Why historians no longer believe in the New Deal account of the ‘Dust Bowl’

Stephen Fender

  • Dust-bowl Migrants in the American Imagination by Charles Shindo
    Kansas, 252 pp, £22.50, January 1997, ISBN 0 7006 0810 9
  • In the Country of Country by Nicholas Dawidoff
    Faber, 365 pp, £12.99, June 1997, ISBN 0 571 19174 6

When people remember the Great American Depression they think of the Oklahoma farmsteads, of topsoil loosened by drought and blown off the land in massive storms that darkened the skies for days at a time. The ‘Okies’ headed west in their overloaded jalopies along the 1400 miles of Route 66 to Central Valley, California, but only a minority found work, and even that was temporary, poorly paid and back-breaking. Many migrants were forced to live along roadsides and on waste ground, washing and going to the toilet in ditches. Some found a tent or rough shack on a farm, where they were bullied and paid in scrip negotiable only at the company store. The lucky few found places in government-run camps, but the Government could not manufacture paying work out of thin air, and they had to move on, following the harvests of various crops through a cycle of place and season.

That’s the story. Historians now think it is largely untrue. To start with, the migration was not a single phenomenon prompted by a cataclysmic natural event. Farmers in the American South-West generally (not just in Oklahoma) had been getting poorer ever since markets for their produce began to decline after World War One. Rumours of new opportunities and a temperate climate, later reinforced by the draw of the movies, had been attracting South-Western migrants to California since the second decade of the century. More arrived there between 1910 and 1930 than during the whole of the Depression. In the Forties Californian war industries like shipbuilding and aircraft manufacture pulled in nearly twice as many as those supposedly blown off their farms by the Dust Bowl. Nor was ‘Dust Bowl’ the appropriate phrase. For people in Texas, Arkansas and Oklahoma the drought and economic depression of the mid-Thirties were real enough, but the legendary dust storms afflicted mainly Kansas and Colorado: they brushed past Oklahoma and Texas and missed Arkansas by four hundred miles.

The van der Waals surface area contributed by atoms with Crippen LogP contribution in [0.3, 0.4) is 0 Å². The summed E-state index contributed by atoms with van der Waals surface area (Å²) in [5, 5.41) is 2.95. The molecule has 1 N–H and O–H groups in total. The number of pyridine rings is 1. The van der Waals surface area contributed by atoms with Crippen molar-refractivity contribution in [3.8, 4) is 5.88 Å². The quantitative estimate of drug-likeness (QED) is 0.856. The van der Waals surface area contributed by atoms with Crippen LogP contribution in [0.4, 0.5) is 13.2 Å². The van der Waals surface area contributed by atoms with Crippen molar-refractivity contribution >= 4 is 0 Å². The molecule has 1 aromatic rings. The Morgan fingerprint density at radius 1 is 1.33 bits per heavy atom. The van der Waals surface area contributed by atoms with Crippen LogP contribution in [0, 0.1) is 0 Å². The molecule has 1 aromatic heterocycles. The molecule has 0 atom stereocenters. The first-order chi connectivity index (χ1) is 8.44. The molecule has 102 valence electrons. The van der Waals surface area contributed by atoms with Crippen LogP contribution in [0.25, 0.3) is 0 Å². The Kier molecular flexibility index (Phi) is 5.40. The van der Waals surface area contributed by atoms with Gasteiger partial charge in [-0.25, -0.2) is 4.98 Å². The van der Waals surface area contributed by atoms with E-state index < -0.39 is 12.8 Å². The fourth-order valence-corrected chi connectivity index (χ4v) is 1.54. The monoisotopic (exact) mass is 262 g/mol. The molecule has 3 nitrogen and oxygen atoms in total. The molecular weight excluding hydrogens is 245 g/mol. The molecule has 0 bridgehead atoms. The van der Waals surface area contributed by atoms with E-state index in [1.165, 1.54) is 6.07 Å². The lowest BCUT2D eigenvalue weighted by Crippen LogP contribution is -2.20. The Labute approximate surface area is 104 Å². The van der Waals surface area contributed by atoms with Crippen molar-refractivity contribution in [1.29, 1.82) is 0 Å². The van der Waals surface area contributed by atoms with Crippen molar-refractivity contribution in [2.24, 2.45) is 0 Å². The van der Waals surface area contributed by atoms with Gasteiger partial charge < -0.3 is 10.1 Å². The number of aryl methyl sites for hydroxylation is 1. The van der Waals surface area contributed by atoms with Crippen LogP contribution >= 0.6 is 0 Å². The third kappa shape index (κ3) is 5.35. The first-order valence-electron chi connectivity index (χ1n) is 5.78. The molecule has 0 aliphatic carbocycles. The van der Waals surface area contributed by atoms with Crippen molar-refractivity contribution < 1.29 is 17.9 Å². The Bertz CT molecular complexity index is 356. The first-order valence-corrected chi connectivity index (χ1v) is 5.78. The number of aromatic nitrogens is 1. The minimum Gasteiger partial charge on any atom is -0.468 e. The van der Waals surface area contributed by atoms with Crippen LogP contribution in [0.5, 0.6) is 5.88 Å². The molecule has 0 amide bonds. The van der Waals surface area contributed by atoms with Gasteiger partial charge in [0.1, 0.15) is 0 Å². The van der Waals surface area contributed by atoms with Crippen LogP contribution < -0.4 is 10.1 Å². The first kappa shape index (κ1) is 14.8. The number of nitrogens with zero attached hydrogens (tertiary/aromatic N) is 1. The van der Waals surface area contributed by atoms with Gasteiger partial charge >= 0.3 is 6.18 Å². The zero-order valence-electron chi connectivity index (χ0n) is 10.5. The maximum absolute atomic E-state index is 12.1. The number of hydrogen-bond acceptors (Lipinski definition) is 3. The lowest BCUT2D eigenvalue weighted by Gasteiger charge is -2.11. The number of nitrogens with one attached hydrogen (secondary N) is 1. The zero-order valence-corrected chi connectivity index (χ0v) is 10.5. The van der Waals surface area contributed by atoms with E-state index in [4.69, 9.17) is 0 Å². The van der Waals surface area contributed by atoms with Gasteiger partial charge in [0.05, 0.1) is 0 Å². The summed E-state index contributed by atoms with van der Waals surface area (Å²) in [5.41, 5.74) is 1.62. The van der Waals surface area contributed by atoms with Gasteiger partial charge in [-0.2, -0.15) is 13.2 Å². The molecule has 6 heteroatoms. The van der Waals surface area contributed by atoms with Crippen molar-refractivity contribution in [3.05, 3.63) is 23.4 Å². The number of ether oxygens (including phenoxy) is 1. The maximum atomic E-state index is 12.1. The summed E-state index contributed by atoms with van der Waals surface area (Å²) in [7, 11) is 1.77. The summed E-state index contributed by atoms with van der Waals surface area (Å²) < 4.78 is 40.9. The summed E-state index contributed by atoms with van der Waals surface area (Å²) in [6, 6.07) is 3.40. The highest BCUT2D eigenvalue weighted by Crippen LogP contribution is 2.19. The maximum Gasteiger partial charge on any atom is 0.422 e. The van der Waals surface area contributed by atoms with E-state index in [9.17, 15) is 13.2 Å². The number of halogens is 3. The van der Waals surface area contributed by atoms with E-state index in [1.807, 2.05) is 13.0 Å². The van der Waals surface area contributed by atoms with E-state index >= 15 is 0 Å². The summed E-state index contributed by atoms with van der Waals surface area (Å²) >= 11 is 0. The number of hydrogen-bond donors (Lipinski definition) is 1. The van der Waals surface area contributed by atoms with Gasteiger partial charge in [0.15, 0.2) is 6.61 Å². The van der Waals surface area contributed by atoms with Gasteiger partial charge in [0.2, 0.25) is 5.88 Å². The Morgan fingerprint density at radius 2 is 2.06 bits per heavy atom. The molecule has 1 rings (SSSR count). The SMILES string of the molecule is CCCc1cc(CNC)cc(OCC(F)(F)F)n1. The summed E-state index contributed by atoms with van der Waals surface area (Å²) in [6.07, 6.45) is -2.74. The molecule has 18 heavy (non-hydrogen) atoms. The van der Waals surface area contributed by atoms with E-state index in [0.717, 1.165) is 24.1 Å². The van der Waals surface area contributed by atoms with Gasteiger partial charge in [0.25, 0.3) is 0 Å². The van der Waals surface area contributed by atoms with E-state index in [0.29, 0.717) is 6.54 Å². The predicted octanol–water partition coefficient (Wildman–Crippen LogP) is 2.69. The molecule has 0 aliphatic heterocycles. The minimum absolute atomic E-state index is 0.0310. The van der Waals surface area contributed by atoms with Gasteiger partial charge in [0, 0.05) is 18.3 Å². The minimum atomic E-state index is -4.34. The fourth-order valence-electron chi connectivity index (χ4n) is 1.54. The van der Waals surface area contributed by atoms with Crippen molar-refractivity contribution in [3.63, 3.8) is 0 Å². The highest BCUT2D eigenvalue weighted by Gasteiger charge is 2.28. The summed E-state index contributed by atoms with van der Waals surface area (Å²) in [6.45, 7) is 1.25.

Farm labourers’ wages in California were then the highest in the world, and demand for native-born farm workers increased as the Depression turned local feeling and legislation against Mexican immigrants. Unlike the Mexicans, however, these new arrivals couldn’t ‘hibernate’ during the off-season in the barrios of Los Angeles or back in Mexico itself, out of sight of the farm-owners, and more to the point, off the relief rolls financed by the California taxpayer. So the real issue – how to benefit from a ready supply of skilled workers without having to pay for them off season – had more to do with politics than with destitution in the wake of a natural catastrophe. This was the problem that State and Federal Governments tackled with their camps, providing farm workers with basic housing and sanitary facilities year round. But the continuity that served the migrants so well made the farm-owners edgy. If idle hands were kept together all winter, what would prevent ‘agitators’ from coming in to organise them, to help them plan next season’s lightning strike against a crop that had to be picked within a week, or rot at the foot of the tree?

How did the popular history of the Okies come to depart from the facts as historians have now begun to uncover them? As Charles Shindo sees it, the answer lies in the political mismatch between the migrants and those who tried to explain and publicise their predicament in an attempt to remedy it: that is, everyone from the managers of the Farm Security Administration camps to writers, artists and intellectuals, like John Steinbeck, the FSA photographers Dorothea Lange and Arthur Rothstein, folklorists working for the Library of Congress, the economist Paul Taylor, the sociologist Carey McWilliams, and even Woodie Guthrie, who provided the words and music. The migrants were ‘plain-folks’, patriotic Americans, individualistic, distrustful of big government and big solutions to their problems, Shindo says, while the artists, intellectuals and bureaucrats who supported the New Deal were collectivist in their sympathies, favoured big government and nursed a progressive belief in a better future.

The progressives, Shindo argues, saw the migrants as victims, as refugees needing to be helped back into society. Dorothea Lange, for instance, constructed her images of alienation around the faces of uprooted farm workers, without stopping to ask who they were, how they felt. Her Migrant Mother sitting in a flimsy lean-to nursing her baby became the central icon of the Depression, yet all that Lange knew of her subject was that she was a migrant pea-picker living through a wet winter near Nipomo, California. Even this turned out to be wrong. Steinbeck, ‘philosophically’ convinced of the perfectibility of man, considered the migrants ‘backward and uneducated’, and in The Grapes of Wrath ‘supported reforms inconsistent with the migrants’ own desires’. Similarly, the folklorists Charles Todd and Robert Sonkin, sent west under the aegis of Alan Lomax and the Library of Congress to record what might be left of the migrants’ musical lore, paid no attention to what the Okies – by now into commercialised country and western music – wanted to hear, play and sing. The collectors were looking for an imagined folk tradition embodying an essential American character.